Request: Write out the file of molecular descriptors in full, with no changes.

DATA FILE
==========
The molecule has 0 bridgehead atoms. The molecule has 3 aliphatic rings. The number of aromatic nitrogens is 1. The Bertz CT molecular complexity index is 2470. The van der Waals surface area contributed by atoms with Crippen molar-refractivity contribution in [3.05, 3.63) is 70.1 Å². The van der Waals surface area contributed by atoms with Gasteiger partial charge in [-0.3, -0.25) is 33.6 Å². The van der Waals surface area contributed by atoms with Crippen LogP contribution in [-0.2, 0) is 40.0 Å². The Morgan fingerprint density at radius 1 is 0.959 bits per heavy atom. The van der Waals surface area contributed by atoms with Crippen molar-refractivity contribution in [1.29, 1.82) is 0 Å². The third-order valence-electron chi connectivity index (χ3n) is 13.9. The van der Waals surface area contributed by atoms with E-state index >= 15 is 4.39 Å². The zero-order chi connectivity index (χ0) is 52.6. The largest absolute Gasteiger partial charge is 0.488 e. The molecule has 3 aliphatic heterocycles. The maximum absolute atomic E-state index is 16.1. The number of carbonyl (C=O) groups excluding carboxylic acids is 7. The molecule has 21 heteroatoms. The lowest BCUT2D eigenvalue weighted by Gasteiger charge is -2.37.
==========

The molecule has 0 bridgehead atoms. The molecule has 3 aliphatic rings. The number of aromatic nitrogens is 1. The Bertz CT molecular complexity index is 2470. The van der Waals surface area contributed by atoms with Crippen molar-refractivity contribution in [3.05, 3.63) is 70.1 Å². The van der Waals surface area contributed by atoms with Gasteiger partial charge in [-0.3, -0.25) is 33.6 Å². The van der Waals surface area contributed by atoms with Crippen LogP contribution in [-0.2, 0) is 40.0 Å². The Morgan fingerprint density at radius 1 is 0.959 bits per heavy atom. The van der Waals surface area contributed by atoms with Crippen molar-refractivity contribution in [1.29, 1.82) is 0 Å². The third-order valence-electron chi connectivity index (χ3n) is 13.9. The van der Waals surface area contributed by atoms with E-state index >= 15 is 4.39 Å². The zero-order chi connectivity index (χ0) is 52.6. The largest absolute Gasteiger partial charge is 0.488 e. The molecule has 3 aliphatic heterocycles. The maximum absolute atomic E-state index is 16.1. The number of carbonyl (C=O) groups excluding carboxylic acids is 7. The molecule has 21 heteroatoms. The lowest BCUT2D eigenvalue weighted by Gasteiger charge is -2.37.